Clock Speed Consistency and Overclocking

With very little technically changing between the ASUS GTX 1060 Turbo and the Founders Edition, other items need to be checked on. First up, does the cooler on the ASUS card get the job done? Can it keep the GPU cool enough to run at reasonable temperatures and to allow the GPU to work at the expected clock speeds? 

ASUS includes a specific utility for its GTX 10-series of graphics cards that allows the user to select between three different modes that it can be run: Gaming, OC and Silent. Moving between them changes the default base and boost clock speeds, but very little else.

Gaming mode (Default)

OC Mode

Silent Mode

A quick glance at GPU-Z while alternating between these modes shows only one change being made: the clock speed shifts by 20 MHz. That's not much and honestly it won't make a noticeable impact in either your gaming performance or the noise levels the card is going to produce. Only worry about this if you need the easiest possible solution to get a smidge of additional performance out of your new card.

If you really want to dive into the world of overclocking, and you probably will want to, grab the latest version of GPU Tweak (I was using v1.3.2.2) and go to the custom section where you can access controls for the GPU clock offset, memory clock offset, fan speeds power target and more.

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Running at stock settings, under the Gaming profile to be precise, the GTX 1060 Turbo from ASUS was able to stabilize at a clock speed of 1815 MHz after 10 minutes of Unigine Heaven looping. That's a great deal higher than the 1709 MHz "typical" rated Boost clock on the GTX 1060. The GPU itself sits comfortably at 79C, well within the boundary to prevent any kind of clock degradation or throttling.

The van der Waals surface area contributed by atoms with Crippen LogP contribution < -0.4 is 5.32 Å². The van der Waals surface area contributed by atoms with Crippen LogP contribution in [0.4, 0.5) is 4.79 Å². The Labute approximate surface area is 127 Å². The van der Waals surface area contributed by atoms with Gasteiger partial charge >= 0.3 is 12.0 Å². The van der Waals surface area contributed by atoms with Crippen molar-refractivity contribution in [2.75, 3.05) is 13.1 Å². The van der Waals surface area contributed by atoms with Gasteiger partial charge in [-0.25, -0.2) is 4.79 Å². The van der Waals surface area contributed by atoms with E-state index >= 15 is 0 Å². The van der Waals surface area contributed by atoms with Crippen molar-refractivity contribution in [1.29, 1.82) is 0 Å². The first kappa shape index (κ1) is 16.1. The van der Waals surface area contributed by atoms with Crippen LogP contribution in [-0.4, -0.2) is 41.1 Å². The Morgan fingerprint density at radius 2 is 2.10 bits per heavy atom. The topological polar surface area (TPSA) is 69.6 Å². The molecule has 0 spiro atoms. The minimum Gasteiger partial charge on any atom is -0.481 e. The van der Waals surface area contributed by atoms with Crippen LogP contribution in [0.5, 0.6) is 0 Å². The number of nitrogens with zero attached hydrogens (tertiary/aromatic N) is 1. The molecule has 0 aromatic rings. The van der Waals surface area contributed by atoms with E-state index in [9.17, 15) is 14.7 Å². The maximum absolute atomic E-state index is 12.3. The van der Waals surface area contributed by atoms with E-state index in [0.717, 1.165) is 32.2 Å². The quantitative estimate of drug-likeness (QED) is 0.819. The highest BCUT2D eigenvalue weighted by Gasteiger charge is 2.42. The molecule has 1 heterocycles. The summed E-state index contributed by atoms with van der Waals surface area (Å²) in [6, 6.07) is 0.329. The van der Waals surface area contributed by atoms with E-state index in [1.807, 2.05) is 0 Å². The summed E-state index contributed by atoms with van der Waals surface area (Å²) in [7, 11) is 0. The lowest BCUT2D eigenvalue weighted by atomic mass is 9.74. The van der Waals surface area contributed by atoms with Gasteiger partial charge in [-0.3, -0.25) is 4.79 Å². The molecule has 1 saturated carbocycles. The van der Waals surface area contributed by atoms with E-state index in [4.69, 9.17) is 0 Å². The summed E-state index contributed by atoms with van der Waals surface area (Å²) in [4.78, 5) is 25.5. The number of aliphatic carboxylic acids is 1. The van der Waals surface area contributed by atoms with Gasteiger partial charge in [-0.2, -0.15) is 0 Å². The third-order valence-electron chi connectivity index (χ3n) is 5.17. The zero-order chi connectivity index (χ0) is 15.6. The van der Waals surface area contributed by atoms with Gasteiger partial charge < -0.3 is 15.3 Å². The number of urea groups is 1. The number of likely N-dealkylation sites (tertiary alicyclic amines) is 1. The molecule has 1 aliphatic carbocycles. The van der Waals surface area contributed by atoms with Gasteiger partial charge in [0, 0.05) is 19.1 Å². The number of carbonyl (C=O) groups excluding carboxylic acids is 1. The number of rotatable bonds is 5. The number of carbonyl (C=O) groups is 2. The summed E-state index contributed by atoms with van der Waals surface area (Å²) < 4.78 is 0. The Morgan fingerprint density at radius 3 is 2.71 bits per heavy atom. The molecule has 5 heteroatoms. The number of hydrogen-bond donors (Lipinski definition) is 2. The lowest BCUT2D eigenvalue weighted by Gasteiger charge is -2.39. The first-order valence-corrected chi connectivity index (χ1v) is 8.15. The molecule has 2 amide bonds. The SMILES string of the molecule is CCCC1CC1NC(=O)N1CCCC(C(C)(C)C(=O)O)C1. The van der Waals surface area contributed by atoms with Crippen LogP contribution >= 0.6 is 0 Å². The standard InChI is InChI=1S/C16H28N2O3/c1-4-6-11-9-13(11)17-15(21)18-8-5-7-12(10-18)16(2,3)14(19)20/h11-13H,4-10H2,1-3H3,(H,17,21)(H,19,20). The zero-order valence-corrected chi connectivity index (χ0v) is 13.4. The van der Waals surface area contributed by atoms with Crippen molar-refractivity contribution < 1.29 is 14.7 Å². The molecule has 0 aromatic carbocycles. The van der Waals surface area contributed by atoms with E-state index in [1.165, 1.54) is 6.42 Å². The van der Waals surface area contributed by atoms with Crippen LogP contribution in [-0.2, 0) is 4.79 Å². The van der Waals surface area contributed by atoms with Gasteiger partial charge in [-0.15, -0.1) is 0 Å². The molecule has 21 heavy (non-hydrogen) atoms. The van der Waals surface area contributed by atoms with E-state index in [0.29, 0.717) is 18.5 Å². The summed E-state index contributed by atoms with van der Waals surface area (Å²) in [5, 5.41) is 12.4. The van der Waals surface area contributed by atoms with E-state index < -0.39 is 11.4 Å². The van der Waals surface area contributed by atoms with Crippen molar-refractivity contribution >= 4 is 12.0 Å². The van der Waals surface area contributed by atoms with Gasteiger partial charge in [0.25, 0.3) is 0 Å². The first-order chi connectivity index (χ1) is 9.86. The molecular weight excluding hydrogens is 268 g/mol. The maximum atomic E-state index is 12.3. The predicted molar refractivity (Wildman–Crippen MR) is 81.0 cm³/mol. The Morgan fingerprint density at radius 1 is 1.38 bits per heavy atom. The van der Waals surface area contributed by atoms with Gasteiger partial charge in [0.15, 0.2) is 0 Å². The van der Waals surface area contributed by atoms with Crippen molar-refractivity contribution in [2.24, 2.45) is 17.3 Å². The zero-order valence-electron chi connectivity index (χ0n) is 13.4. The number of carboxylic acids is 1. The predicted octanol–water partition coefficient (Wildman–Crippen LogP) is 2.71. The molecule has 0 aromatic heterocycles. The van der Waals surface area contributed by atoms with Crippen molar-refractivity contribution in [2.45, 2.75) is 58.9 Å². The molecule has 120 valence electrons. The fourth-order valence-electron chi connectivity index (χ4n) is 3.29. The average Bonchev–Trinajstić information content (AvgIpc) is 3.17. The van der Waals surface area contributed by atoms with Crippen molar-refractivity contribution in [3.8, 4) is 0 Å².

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After doing some overclocking, which is simple with the GPU Boost options built into the NVIDIA GeForce infrastructure, I was able to push the ASUS GTX 1060 Turbo up to a +241 MHz offset. That gives us a base clock of 1747 MHz and a Boost clock of 1950 MHz. That's a 16% increase in GPU clock with very little effort on my part!

The net result is an average clock rate that settles in over 2080 MHz while the GPU temperature goes up to 80-81C under a full load. Obviously the fan is spinning a bit more here and increases the noise output of the card; but based on my sound level meter it only went up by 0.2 dbA. 

No matter how you look at it, these are impressive stock and overclocked results – the ASUS GeForce GTX 1060 Turbo 6GB card is able to provide a high level of gaming performance and overclockability despite its lower cost and using what many consider a cut-rate cooler. Looks like it's going to be harder and harder for custom cooled add-in cards to really stand out.

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